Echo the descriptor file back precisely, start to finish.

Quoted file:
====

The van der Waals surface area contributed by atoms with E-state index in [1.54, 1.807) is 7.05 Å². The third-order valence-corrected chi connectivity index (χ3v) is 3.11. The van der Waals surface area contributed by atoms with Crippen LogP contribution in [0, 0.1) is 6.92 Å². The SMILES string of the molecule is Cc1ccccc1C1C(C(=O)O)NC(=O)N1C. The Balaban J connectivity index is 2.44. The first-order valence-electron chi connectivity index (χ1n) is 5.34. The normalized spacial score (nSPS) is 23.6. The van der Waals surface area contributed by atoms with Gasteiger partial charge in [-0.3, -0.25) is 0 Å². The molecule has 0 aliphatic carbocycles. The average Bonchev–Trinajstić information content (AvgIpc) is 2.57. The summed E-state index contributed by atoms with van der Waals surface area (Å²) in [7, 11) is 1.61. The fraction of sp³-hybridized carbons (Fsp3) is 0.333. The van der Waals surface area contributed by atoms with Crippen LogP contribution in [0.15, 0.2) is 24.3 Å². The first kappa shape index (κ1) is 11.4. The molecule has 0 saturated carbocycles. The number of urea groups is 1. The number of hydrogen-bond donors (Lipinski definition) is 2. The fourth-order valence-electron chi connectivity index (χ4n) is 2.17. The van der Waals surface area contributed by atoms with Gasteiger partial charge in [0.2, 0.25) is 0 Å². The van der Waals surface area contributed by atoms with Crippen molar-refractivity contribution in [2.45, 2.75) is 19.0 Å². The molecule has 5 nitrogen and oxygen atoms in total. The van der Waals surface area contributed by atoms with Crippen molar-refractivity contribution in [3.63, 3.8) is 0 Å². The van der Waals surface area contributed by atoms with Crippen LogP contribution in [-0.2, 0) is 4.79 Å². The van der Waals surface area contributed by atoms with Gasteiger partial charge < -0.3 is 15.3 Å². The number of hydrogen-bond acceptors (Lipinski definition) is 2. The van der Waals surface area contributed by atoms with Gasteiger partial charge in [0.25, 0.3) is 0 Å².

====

The van der Waals surface area contributed by atoms with E-state index in [1.54, 1.807) is 7.05 Å². The third-order valence-corrected chi connectivity index (χ3v) is 3.11. The van der Waals surface area contributed by atoms with Crippen LogP contribution in [0, 0.1) is 6.92 Å². The SMILES string of the molecule is Cc1ccccc1C1C(C(=O)O)NC(=O)N1C. The Balaban J connectivity index is 2.44. The first-order valence-electron chi connectivity index (χ1n) is 5.34. The normalized spacial score (nSPS) is 23.6. The van der Waals surface area contributed by atoms with Gasteiger partial charge in [-0.3, -0.25) is 0 Å². The molecule has 0 aliphatic carbocycles. The average Bonchev–Trinajstić information content (AvgIpc) is 2.57. The summed E-state index contributed by atoms with van der Waals surface area (Å²) in [7, 11) is 1.61. The fraction of sp³-hybridized carbons (Fsp3) is 0.333. The van der Waals surface area contributed by atoms with Crippen LogP contribution in [0.15, 0.2) is 24.3 Å². The first kappa shape index (κ1) is 11.4. The molecule has 0 saturated carbocycles. The number of urea groups is 1. The number of hydrogen-bond donors (Lipinski definition) is 2. The fourth-order valence-electron chi connectivity index (χ4n) is 2.17. The van der Waals surface area contributed by atoms with Gasteiger partial charge in [0.2, 0.25) is 0 Å². The van der Waals surface area contributed by atoms with Crippen molar-refractivity contribution in [2.45, 2.75) is 19.0 Å². The molecule has 5 nitrogen and oxygen atoms in total. The van der Waals surface area contributed by atoms with Crippen molar-refractivity contribution in [3.63, 3.8) is 0 Å². The van der Waals surface area contributed by atoms with Crippen LogP contribution in [-0.2, 0) is 4.79 Å². The van der Waals surface area contributed by atoms with Gasteiger partial charge < -0.3 is 15.3 Å². The number of hydrogen-bond acceptors (Lipinski definition) is 2. The van der Waals surface area contributed by atoms with Gasteiger partial charge in [0.25, 0.3) is 0 Å².